``We'll see,'' Roos said. ``Obviously, I've never done it before. It's been different amounts of time for different people. All I can do is take it day by day and see how it goes ...''

Titans coach Mike Munchak, who coached Roos before being promoted to head coach in February 2011, knows the tackle has a high tolerance for pain. For now, the Titans are planning on Mike Otto, a lineman in his fifth NFL season, starting at left tackle in his first action in a game this season.

``If something changes with Mike, great,'' Munchak said of Roos.

Matt Hasselbeck said he would never count out Roos from what he's seen of the left tackle, though nobody is pressuring him. Hasselbeck did joke that no one cared when Otto went down in practice last week and it was big news when the lineman went down Wednesday. The veteran quarterback said the Titans re-signed Otto for a reason for just these situations.

``He's a tough player, a smart player and obviously just like all of us who are in a backup job at a point, your whole job is to be ready when called upon,'' said Hasselbeck, making his fourth start with Jake Locker recovering from a shoulder injury. ``If he's called upon, which it looks like he might be, he's got to be ready. And he will.''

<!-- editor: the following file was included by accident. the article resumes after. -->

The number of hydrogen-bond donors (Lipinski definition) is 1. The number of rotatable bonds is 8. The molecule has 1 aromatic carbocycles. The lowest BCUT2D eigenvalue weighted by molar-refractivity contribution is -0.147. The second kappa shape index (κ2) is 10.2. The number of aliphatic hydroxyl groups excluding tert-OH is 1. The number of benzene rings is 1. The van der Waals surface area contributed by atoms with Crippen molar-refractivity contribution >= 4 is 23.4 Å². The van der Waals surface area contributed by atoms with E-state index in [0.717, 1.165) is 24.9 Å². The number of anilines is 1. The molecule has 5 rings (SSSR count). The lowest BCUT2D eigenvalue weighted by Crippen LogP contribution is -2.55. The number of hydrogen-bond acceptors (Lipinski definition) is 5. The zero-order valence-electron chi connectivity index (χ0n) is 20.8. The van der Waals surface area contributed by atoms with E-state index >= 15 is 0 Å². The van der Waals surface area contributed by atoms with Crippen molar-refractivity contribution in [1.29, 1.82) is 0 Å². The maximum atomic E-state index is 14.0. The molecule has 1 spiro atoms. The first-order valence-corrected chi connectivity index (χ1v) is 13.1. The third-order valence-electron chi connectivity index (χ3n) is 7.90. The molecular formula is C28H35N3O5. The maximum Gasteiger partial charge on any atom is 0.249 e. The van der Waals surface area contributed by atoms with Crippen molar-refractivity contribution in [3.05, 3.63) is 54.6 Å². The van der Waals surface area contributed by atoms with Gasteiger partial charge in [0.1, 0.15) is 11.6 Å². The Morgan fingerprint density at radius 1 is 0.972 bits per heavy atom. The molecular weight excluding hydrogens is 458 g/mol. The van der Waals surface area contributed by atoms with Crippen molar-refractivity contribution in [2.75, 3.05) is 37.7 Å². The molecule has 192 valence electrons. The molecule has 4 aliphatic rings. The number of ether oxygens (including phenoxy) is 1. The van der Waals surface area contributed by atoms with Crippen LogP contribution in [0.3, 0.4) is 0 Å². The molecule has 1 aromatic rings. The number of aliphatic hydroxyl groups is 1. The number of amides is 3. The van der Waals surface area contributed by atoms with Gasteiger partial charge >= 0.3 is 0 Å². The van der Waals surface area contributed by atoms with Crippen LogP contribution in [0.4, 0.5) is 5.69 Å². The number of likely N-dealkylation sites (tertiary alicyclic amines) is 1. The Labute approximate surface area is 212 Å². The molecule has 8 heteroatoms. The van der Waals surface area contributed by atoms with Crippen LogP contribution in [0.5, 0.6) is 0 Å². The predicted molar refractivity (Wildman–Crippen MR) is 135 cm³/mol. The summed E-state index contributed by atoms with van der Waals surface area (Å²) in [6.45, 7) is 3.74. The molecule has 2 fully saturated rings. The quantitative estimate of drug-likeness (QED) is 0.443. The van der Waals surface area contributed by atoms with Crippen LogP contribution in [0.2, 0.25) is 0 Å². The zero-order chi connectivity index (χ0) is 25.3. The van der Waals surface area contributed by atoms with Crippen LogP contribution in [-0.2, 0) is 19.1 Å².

The 6-5, 310-pound Otto was a seventh-round draft pick by Tennessee out of Purdue in 2007, and he has played mostly on special teams in 41 games. Otto has two starts to his credit. He was an extra tight end Nov. 21, 200, against Washington to open the game, and he started at right tackle when David Stewart was hurt Nov. 27, 2011 against Tampa Bay.

Otto hasn't played yet this season after having knee surgery then, surgery to fix his right ring finger this preseason. Munchak said they likely will help Otto out with an extra blocker to get him comfortable.